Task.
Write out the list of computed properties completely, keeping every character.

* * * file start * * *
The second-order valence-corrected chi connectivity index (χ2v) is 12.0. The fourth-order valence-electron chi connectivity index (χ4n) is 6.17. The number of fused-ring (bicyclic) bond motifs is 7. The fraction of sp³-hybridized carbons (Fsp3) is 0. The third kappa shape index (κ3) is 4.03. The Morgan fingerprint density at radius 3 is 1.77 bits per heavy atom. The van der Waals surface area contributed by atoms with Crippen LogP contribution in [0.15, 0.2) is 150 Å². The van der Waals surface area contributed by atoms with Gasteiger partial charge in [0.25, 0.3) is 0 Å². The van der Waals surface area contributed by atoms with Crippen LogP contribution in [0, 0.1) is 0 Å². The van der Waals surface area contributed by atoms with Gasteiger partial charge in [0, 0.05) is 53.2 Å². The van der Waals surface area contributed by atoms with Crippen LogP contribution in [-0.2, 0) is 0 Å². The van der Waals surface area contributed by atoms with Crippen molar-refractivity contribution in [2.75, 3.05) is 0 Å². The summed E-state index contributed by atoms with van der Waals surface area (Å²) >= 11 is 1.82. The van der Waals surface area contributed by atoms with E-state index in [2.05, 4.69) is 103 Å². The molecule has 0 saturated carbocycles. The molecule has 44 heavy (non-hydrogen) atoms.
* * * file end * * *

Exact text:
The second-order valence-corrected chi connectivity index (χ2v) is 12.0. The fourth-order valence-electron chi connectivity index (χ4n) is 6.17. The number of fused-ring (bicyclic) bond motifs is 7. The fraction of sp³-hybridized carbons (Fsp3) is 0. The third kappa shape index (κ3) is 4.03. The Morgan fingerprint density at radius 3 is 1.77 bits per heavy atom. The van der Waals surface area contributed by atoms with Crippen LogP contribution in [0.15, 0.2) is 150 Å². The van der Waals surface area contributed by atoms with Gasteiger partial charge in [0.25, 0.3) is 0 Å². The van der Waals surface area contributed by atoms with Crippen LogP contribution in [0, 0.1) is 0 Å². The van der Waals surface area contributed by atoms with Gasteiger partial charge in [0, 0.05) is 53.2 Å². The van der Waals surface area contributed by atoms with Crippen LogP contribution in [-0.2, 0) is 0 Å². The van der Waals surface area contributed by atoms with Crippen molar-refractivity contribution in [2.75, 3.05) is 0 Å². The summed E-state index contributed by atoms with van der Waals surface area (Å²) >= 11 is 1.82. The van der Waals surface area contributed by atoms with E-state index in [2.05, 4.69) is 103 Å². The molecule has 0 saturated carbocycles. The molecule has 44 heavy (non-hydrogen) atoms.